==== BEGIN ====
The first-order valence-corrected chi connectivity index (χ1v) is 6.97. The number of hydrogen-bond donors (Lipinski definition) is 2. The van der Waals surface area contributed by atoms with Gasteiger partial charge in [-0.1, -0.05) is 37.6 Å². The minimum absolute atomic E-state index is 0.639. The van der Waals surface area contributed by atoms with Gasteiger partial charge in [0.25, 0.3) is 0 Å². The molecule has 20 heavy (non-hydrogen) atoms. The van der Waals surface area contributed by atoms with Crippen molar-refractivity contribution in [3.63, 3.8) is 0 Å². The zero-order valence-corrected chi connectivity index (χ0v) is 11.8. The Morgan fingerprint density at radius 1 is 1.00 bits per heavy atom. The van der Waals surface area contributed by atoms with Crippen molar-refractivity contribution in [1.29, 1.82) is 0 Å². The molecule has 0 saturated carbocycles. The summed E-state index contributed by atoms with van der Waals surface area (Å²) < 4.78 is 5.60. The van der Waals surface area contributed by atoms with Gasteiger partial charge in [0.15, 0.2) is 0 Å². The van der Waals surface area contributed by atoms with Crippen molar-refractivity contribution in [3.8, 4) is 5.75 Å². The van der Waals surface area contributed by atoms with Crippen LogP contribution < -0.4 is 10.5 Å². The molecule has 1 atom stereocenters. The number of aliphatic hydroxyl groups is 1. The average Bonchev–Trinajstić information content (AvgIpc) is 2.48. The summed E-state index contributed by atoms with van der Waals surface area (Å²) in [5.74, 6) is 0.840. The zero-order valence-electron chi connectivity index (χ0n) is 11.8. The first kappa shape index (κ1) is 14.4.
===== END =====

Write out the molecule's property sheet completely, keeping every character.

The first-order valence-corrected chi connectivity index (χ1v) is 6.97. The number of hydrogen-bond donors (Lipinski definition) is 2. The van der Waals surface area contributed by atoms with Gasteiger partial charge in [-0.1, -0.05) is 37.6 Å². The minimum absolute atomic E-state index is 0.639. The van der Waals surface area contributed by atoms with Gasteiger partial charge in [0.25, 0.3) is 0 Å². The molecule has 20 heavy (non-hydrogen) atoms. The van der Waals surface area contributed by atoms with Crippen molar-refractivity contribution in [3.63, 3.8) is 0 Å². The zero-order valence-corrected chi connectivity index (χ0v) is 11.8. The Morgan fingerprint density at radius 1 is 1.00 bits per heavy atom. The van der Waals surface area contributed by atoms with Crippen molar-refractivity contribution in [1.29, 1.82) is 0 Å². The molecule has 0 saturated carbocycles. The summed E-state index contributed by atoms with van der Waals surface area (Å²) < 4.78 is 5.60. The van der Waals surface area contributed by atoms with Gasteiger partial charge in [0.15, 0.2) is 0 Å². The van der Waals surface area contributed by atoms with Crippen molar-refractivity contribution in [3.8, 4) is 5.75 Å². The van der Waals surface area contributed by atoms with Crippen LogP contribution < -0.4 is 10.5 Å². The molecule has 1 atom stereocenters. The number of aliphatic hydroxyl groups is 1. The average Bonchev–Trinajstić information content (AvgIpc) is 2.48. The summed E-state index contributed by atoms with van der Waals surface area (Å²) in [5.74, 6) is 0.840. The zero-order valence-electron chi connectivity index (χ0n) is 11.8. The first kappa shape index (κ1) is 14.4.